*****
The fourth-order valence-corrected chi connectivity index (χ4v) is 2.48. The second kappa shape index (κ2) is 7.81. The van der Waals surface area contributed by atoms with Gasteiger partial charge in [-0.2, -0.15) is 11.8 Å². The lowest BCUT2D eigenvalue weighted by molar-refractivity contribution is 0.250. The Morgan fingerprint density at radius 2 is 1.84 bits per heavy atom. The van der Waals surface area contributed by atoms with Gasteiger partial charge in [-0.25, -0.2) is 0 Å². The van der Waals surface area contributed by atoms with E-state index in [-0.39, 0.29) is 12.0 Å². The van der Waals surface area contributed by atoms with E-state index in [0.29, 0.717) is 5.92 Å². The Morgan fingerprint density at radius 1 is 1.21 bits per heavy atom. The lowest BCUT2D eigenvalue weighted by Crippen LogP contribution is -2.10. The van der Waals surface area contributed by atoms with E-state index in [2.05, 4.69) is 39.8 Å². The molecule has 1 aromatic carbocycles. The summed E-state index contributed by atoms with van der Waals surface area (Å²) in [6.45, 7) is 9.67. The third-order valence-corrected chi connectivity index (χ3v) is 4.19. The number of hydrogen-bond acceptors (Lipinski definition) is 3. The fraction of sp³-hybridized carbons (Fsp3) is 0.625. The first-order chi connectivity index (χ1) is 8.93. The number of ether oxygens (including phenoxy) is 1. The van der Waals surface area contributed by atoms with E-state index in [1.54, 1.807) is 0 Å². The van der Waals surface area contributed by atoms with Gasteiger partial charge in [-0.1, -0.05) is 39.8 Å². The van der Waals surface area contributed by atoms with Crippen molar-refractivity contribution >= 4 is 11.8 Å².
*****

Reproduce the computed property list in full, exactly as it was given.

The fourth-order valence-corrected chi connectivity index (χ4v) is 2.48. The second kappa shape index (κ2) is 7.81. The van der Waals surface area contributed by atoms with Gasteiger partial charge in [-0.2, -0.15) is 11.8 Å². The lowest BCUT2D eigenvalue weighted by molar-refractivity contribution is 0.250. The Morgan fingerprint density at radius 2 is 1.84 bits per heavy atom. The van der Waals surface area contributed by atoms with Gasteiger partial charge in [-0.25, -0.2) is 0 Å². The van der Waals surface area contributed by atoms with E-state index in [-0.39, 0.29) is 12.0 Å². The van der Waals surface area contributed by atoms with E-state index in [0.29, 0.717) is 5.92 Å². The Morgan fingerprint density at radius 1 is 1.21 bits per heavy atom. The lowest BCUT2D eigenvalue weighted by Crippen LogP contribution is -2.10. The van der Waals surface area contributed by atoms with E-state index in [2.05, 4.69) is 39.8 Å². The molecule has 1 aromatic carbocycles. The summed E-state index contributed by atoms with van der Waals surface area (Å²) in [6.45, 7) is 9.67. The third-order valence-corrected chi connectivity index (χ3v) is 4.19. The number of hydrogen-bond acceptors (Lipinski definition) is 3. The fraction of sp³-hybridized carbons (Fsp3) is 0.625. The first-order chi connectivity index (χ1) is 8.93. The number of ether oxygens (including phenoxy) is 1. The van der Waals surface area contributed by atoms with E-state index in [1.54, 1.807) is 0 Å². The van der Waals surface area contributed by atoms with Gasteiger partial charge in [-0.1, -0.05) is 39.8 Å². The van der Waals surface area contributed by atoms with Crippen molar-refractivity contribution >= 4 is 11.8 Å².